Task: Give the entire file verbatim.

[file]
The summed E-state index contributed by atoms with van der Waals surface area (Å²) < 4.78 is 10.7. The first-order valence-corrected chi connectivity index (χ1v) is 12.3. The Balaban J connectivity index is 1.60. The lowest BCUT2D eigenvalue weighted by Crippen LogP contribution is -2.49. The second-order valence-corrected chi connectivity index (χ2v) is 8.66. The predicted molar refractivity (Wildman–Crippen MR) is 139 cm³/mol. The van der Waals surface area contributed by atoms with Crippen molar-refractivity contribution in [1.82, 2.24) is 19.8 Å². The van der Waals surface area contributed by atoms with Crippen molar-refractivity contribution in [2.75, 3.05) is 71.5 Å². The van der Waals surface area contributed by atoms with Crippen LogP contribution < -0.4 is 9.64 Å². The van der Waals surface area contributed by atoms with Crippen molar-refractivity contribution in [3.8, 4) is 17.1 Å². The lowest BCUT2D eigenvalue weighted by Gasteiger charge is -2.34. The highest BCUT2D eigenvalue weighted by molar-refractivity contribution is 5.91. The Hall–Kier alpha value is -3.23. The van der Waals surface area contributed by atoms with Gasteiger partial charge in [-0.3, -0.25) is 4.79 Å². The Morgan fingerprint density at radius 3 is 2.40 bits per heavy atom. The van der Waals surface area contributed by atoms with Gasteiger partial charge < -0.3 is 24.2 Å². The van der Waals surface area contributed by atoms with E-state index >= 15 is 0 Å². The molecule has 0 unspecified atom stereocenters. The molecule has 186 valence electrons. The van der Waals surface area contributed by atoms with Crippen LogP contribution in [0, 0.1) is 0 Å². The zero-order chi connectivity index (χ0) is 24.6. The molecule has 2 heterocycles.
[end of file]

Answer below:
The summed E-state index contributed by atoms with van der Waals surface area (Å²) < 4.78 is 10.7. The first-order valence-corrected chi connectivity index (χ1v) is 12.3. The Balaban J connectivity index is 1.60. The lowest BCUT2D eigenvalue weighted by Crippen LogP contribution is -2.49. The second-order valence-corrected chi connectivity index (χ2v) is 8.66. The predicted molar refractivity (Wildman–Crippen MR) is 139 cm³/mol. The van der Waals surface area contributed by atoms with Crippen molar-refractivity contribution in [1.82, 2.24) is 19.8 Å². The van der Waals surface area contributed by atoms with Crippen molar-refractivity contribution in [2.75, 3.05) is 71.5 Å². The van der Waals surface area contributed by atoms with Crippen LogP contribution < -0.4 is 9.64 Å². The van der Waals surface area contributed by atoms with Crippen molar-refractivity contribution in [3.8, 4) is 17.1 Å². The lowest BCUT2D eigenvalue weighted by Gasteiger charge is -2.34. The highest BCUT2D eigenvalue weighted by molar-refractivity contribution is 5.91. The Hall–Kier alpha value is -3.23. The van der Waals surface area contributed by atoms with Gasteiger partial charge in [-0.3, -0.25) is 4.79 Å². The Morgan fingerprint density at radius 3 is 2.40 bits per heavy atom. The van der Waals surface area contributed by atoms with Gasteiger partial charge < -0.3 is 24.2 Å². The van der Waals surface area contributed by atoms with E-state index >= 15 is 0 Å². The molecule has 0 unspecified atom stereocenters. The molecule has 186 valence electrons. The van der Waals surface area contributed by atoms with Crippen LogP contribution in [0, 0.1) is 0 Å². The zero-order chi connectivity index (χ0) is 24.6. The molecule has 2 heterocycles.